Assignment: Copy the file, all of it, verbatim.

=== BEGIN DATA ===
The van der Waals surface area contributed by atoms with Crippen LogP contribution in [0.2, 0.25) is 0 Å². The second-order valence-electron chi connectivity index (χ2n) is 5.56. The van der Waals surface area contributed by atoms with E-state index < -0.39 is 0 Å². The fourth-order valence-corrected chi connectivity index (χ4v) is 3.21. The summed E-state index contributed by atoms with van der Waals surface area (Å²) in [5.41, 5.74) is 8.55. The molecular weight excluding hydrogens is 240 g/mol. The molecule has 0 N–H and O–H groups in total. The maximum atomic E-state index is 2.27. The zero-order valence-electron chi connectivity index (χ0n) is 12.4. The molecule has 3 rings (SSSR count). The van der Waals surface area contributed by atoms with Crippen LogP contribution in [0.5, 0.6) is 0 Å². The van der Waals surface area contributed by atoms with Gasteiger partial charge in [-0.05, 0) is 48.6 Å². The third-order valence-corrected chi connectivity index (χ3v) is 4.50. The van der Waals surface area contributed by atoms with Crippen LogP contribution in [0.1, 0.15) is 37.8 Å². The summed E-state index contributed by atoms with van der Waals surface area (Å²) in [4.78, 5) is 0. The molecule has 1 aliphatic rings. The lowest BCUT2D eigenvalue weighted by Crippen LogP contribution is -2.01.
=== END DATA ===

The van der Waals surface area contributed by atoms with Crippen LogP contribution in [0.2, 0.25) is 0 Å². The second-order valence-electron chi connectivity index (χ2n) is 5.56. The van der Waals surface area contributed by atoms with E-state index < -0.39 is 0 Å². The fourth-order valence-corrected chi connectivity index (χ4v) is 3.21. The summed E-state index contributed by atoms with van der Waals surface area (Å²) in [5.41, 5.74) is 8.55. The molecular weight excluding hydrogens is 240 g/mol. The molecule has 0 N–H and O–H groups in total. The maximum atomic E-state index is 2.27. The zero-order valence-electron chi connectivity index (χ0n) is 12.4. The molecule has 3 rings (SSSR count). The van der Waals surface area contributed by atoms with Crippen LogP contribution in [0.5, 0.6) is 0 Å². The van der Waals surface area contributed by atoms with Gasteiger partial charge in [-0.05, 0) is 48.6 Å². The third-order valence-corrected chi connectivity index (χ3v) is 4.50. The van der Waals surface area contributed by atoms with Crippen LogP contribution in [0.1, 0.15) is 37.8 Å². The summed E-state index contributed by atoms with van der Waals surface area (Å²) in [4.78, 5) is 0. The molecule has 1 aliphatic rings. The lowest BCUT2D eigenvalue weighted by Crippen LogP contribution is -2.01.